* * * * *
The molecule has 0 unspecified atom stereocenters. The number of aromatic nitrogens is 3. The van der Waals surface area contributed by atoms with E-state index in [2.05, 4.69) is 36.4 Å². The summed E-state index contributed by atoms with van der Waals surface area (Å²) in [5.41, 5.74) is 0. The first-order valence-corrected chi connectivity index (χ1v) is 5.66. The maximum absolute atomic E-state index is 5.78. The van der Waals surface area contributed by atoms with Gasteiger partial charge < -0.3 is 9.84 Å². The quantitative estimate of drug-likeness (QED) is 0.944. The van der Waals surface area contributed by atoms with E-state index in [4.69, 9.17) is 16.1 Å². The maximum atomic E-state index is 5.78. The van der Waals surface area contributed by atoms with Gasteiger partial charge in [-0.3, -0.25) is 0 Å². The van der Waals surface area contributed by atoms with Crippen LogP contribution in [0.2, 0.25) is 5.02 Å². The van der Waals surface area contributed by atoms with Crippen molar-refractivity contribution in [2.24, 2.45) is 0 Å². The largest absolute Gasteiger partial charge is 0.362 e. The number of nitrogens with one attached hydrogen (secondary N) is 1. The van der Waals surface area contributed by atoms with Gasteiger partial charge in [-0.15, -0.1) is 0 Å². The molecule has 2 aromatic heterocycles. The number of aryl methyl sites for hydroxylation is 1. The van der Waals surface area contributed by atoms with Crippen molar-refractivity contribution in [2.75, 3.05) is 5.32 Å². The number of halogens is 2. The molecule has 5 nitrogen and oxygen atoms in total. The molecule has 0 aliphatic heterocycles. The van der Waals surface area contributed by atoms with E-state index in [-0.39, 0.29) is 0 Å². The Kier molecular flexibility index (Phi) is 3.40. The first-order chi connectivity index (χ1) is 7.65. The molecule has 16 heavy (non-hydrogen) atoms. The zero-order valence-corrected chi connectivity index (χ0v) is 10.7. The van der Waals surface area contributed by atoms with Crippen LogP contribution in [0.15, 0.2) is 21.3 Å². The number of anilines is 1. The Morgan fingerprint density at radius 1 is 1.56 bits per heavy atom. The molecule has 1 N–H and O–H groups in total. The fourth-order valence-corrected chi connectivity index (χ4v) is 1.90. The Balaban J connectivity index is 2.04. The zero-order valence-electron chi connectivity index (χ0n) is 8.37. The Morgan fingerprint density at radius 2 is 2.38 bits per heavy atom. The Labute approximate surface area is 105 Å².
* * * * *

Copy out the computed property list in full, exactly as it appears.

The molecule has 0 unspecified atom stereocenters. The number of aromatic nitrogens is 3. The van der Waals surface area contributed by atoms with E-state index in [2.05, 4.69) is 36.4 Å². The summed E-state index contributed by atoms with van der Waals surface area (Å²) in [5.41, 5.74) is 0. The first-order valence-corrected chi connectivity index (χ1v) is 5.66. The maximum absolute atomic E-state index is 5.78. The van der Waals surface area contributed by atoms with Gasteiger partial charge < -0.3 is 9.84 Å². The quantitative estimate of drug-likeness (QED) is 0.944. The van der Waals surface area contributed by atoms with E-state index in [4.69, 9.17) is 16.1 Å². The maximum atomic E-state index is 5.78. The van der Waals surface area contributed by atoms with Gasteiger partial charge in [-0.3, -0.25) is 0 Å². The van der Waals surface area contributed by atoms with Crippen LogP contribution in [0.2, 0.25) is 5.02 Å². The van der Waals surface area contributed by atoms with Crippen molar-refractivity contribution in [2.24, 2.45) is 0 Å². The largest absolute Gasteiger partial charge is 0.362 e. The number of nitrogens with one attached hydrogen (secondary N) is 1. The van der Waals surface area contributed by atoms with Gasteiger partial charge in [-0.15, -0.1) is 0 Å². The molecule has 2 aromatic heterocycles. The number of aryl methyl sites for hydroxylation is 1. The van der Waals surface area contributed by atoms with Crippen molar-refractivity contribution in [2.75, 3.05) is 5.32 Å². The number of halogens is 2. The molecule has 5 nitrogen and oxygen atoms in total. The molecule has 0 aliphatic heterocycles. The van der Waals surface area contributed by atoms with E-state index in [-0.39, 0.29) is 0 Å². The Kier molecular flexibility index (Phi) is 3.40. The first-order chi connectivity index (χ1) is 7.65. The molecule has 16 heavy (non-hydrogen) atoms. The zero-order valence-corrected chi connectivity index (χ0v) is 10.7. The van der Waals surface area contributed by atoms with Crippen LogP contribution in [0.15, 0.2) is 21.3 Å². The number of anilines is 1. The Morgan fingerprint density at radius 1 is 1.56 bits per heavy atom. The molecule has 1 N–H and O–H groups in total. The fourth-order valence-corrected chi connectivity index (χ4v) is 1.90. The Balaban J connectivity index is 2.04. The zero-order valence-electron chi connectivity index (χ0n) is 8.37. The Morgan fingerprint density at radius 2 is 2.38 bits per heavy atom. The Labute approximate surface area is 105 Å².